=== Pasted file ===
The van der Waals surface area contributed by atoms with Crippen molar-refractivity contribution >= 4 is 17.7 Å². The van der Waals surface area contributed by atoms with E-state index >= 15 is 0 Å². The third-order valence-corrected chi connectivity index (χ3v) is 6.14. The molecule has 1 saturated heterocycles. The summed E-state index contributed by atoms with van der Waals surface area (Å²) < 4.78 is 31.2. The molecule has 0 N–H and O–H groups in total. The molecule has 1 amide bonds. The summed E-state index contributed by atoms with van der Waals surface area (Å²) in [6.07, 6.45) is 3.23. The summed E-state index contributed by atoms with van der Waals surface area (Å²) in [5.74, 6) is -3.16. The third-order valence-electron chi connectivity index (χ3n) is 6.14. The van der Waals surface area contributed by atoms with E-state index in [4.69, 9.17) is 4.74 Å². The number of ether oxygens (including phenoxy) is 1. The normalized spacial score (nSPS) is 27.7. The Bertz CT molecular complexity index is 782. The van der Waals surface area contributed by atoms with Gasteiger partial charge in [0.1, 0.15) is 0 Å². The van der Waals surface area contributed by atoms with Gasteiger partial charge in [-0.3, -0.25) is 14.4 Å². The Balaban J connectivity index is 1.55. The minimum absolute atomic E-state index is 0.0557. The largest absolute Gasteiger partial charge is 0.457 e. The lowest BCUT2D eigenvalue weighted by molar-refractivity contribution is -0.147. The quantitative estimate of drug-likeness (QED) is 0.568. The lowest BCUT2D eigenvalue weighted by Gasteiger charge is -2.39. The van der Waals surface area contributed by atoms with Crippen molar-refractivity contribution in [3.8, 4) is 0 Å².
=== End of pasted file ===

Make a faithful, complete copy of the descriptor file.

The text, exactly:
The van der Waals surface area contributed by atoms with Crippen molar-refractivity contribution >= 4 is 17.7 Å². The van der Waals surface area contributed by atoms with E-state index >= 15 is 0 Å². The third-order valence-corrected chi connectivity index (χ3v) is 6.14. The molecule has 1 saturated heterocycles. The summed E-state index contributed by atoms with van der Waals surface area (Å²) < 4.78 is 31.2. The molecule has 0 N–H and O–H groups in total. The molecule has 1 amide bonds. The summed E-state index contributed by atoms with van der Waals surface area (Å²) in [6.07, 6.45) is 3.23. The summed E-state index contributed by atoms with van der Waals surface area (Å²) in [5.74, 6) is -3.16. The third-order valence-electron chi connectivity index (χ3n) is 6.14. The van der Waals surface area contributed by atoms with E-state index in [4.69, 9.17) is 4.74 Å². The number of ether oxygens (including phenoxy) is 1. The normalized spacial score (nSPS) is 27.7. The Bertz CT molecular complexity index is 782. The van der Waals surface area contributed by atoms with Gasteiger partial charge in [0.1, 0.15) is 0 Å². The van der Waals surface area contributed by atoms with Gasteiger partial charge in [-0.3, -0.25) is 14.4 Å². The Balaban J connectivity index is 1.55. The minimum absolute atomic E-state index is 0.0557. The largest absolute Gasteiger partial charge is 0.457 e. The lowest BCUT2D eigenvalue weighted by molar-refractivity contribution is -0.147. The quantitative estimate of drug-likeness (QED) is 0.568. The lowest BCUT2D eigenvalue weighted by Gasteiger charge is -2.39. The van der Waals surface area contributed by atoms with Crippen molar-refractivity contribution in [3.8, 4) is 0 Å².